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Ellen DeGeneres still wants Kevin Hart to host the Oscars. Her support has sparked new backlash.

The comedians will discuss Hart’s Oscars controversy on Ellen. But their chat itself is already controversial.

People’s Choice Awards 2017 - Show
Kevin Hart and Ellen DeGeneres at the People’s Choice Awards in January 2017.
Christopher Polk/Getty Images for People’s Choice Awards
Aja Romano writes about pop culture, media, and ethics. Before joining Vox in 2016, they were a staff reporter at the Daily Dot. A 2019 fellow of the National Critics Institute, they’re considered an authority on fandom, the internet, and the culture wars.

Just under a month since comedian Kevin Hart stepped down from hosting the Oscars amid backlash, an appeal to reinstate him in the role has come from a powerful voice — Ellen DeGeneres.

Hart retreated from the gig just days after he accepted it, after a wave of public outrage over a 2010 comedy routine and a series of homophobic tweets, including one from 2012 in which he joked about hitting his son for having a “gay moment.” But according to the Hollywood Reporter, DeGeneres later called the Academy of Motion Picture Arts and Sciences to support Hart and ask for his reinstatement — and that Hart, in a conversation set to air on Ellen on Friday, is reevaluating his decision to step down.

THR reports that DeGeneres says during Friday’s episode of Ellen that the Academy never wanted Hart to resign his position at all — merely to apologize for his old tweets. Per the outlet’s account of the taping of Hart’s segment, she describes her conversation with eager Academy representatives as follows:

“I called them, I said, ‘Kevin’s on, I have no idea if he wants to come back and host, but what are your thoughts?’ And they were like, ‘Oh my God, we want him to host! We feel like that maybe he misunderstood or it was handled wrong. Maybe we said the wrong thing but we want him to host. Whatever we can do we would be thrilled. And he should host the Oscars.’”

As one of the most powerful and visible queer people in Hollywood, DeGeneres’s support of Hart will inevitably go a long way toward quelling criticism of Hart, who was initially very defensive after the homophobic aspects of his comedy resurfaced, but who ultimately said that he was stepping down as Oscars host so that he wouldn’t “be a distraction on a night that should be celebrated by so many amazing talented artists.”

DeGeneres, however, tweeted early Friday morning that she believes in Hart, and that she feels he was authentic.

For his part, Hart voices concern during the Ellen segment that “the slander on my name is all [about alleged] homophobia” and asserts that “I don’t have a homophobic bone in my body ... I know that I’ve addressed it, I know that I’ve apologized.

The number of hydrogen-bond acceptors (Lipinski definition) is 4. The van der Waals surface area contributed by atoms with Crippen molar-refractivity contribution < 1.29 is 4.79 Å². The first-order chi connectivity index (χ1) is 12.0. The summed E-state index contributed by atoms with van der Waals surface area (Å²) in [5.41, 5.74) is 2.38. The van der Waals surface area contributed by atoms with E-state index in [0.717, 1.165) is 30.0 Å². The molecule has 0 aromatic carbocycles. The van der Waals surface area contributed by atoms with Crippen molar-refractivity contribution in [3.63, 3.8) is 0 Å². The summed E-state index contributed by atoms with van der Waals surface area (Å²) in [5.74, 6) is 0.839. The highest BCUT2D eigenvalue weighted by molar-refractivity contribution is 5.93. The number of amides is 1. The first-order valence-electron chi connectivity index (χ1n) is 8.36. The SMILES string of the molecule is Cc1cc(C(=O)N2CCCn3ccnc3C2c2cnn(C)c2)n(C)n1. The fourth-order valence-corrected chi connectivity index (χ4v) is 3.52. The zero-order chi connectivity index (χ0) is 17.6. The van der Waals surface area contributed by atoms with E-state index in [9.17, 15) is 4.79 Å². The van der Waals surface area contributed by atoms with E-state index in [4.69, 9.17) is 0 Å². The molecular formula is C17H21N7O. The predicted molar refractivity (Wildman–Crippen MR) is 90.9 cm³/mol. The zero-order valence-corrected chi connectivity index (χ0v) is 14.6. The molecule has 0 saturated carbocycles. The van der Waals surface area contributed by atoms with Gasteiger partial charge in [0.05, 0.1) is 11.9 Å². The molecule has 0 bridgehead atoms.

“I know that within my apologies I’ve taken 10 years to put my apology to work ... I’m a guy that understands now — I look at life through a different lens ... I don’t joke like that anymore because that was wrong.”

Hart also reiterates that he doesn’t want to be a distraction on Oscar night, and added, “Either my apology is accepted or it isn’t; either I can move forward or I can’t.”

In response, DeGeneres encourages Hart to return to the gig. “You have grown, you have apologized, you are apologizing again right now,” she says. “You’ve done it. Don’t let those people win — host the Oscars.”

But plenty of onlookers have voiced concerns that Hart never truly apologized for making the homophobic comedy to begin with, and that despite DeGeneres’s enthusiasm for Hart, he seems to have learned very little in the ensuing debate.

Many people have also argued on social media that both Hart and DeGeneres have minimized the people who are offended by Hart’s comedy. Before stepping down in December, Hart initially referred to his detractors on Instagram as “trolls”; on her show, DeGeneres characterizes the reaction as coming from “haters.”

In the wake of DeGeneres’s support of Hart, she’s facing a backlash of her own from members of the queer community who are dissatisfied with what they perceive as her entitled attempt to speak on their behalf. Writing for Vogue, Bridget Read noted, “No one else seems to be seeing the growth that DeGeneres claims Hart has displayed,” and characterized DeGeneres as disconnected from the conversation happening in queer spaces online.

DeGeneres’s decision to not only bolster Hart but allow him to amplify and repeat his initial dismissal of his critics as reactionary trolls has left many of those critics feeling dismayed and betrayed by DeGeneres herself. Kevin Fallon, writing for the Daily Beast, pointed out that the conversation around Hart’s past behavior was initially heated because of his refusal to acknowledge the legitimacy of the complaints against him — and that now, both Hart and DeGeneres have doubled down on that stance despite everything. “Both DeGeneres and Hart, in this conversation, were in positions of power to create a tangible change in our culture about responsibility, liability, humor, acceptance, and harm,” he wrote. “It should have been the teaching moment so many were waiting for. How is it possible then that they both made the situation worse?”

So far, the Ellen segment appears to have hurt both Hart and DeGeneres rather than helped him make a case to return to the Oscars berth. Ironically, it now appears that regardless of who hosts the Oscars in the end, Hart’s fear of overshadowing the actual Oscar-nominated performances has already come to pass. “I’m not sure how anyone wins in that scenario,” Fallon added, “honestly, including Hart.”

Several of the clips featuring Hart have already been released online, but the full conversation will air Friday on NBC at 3 pm Eastern.

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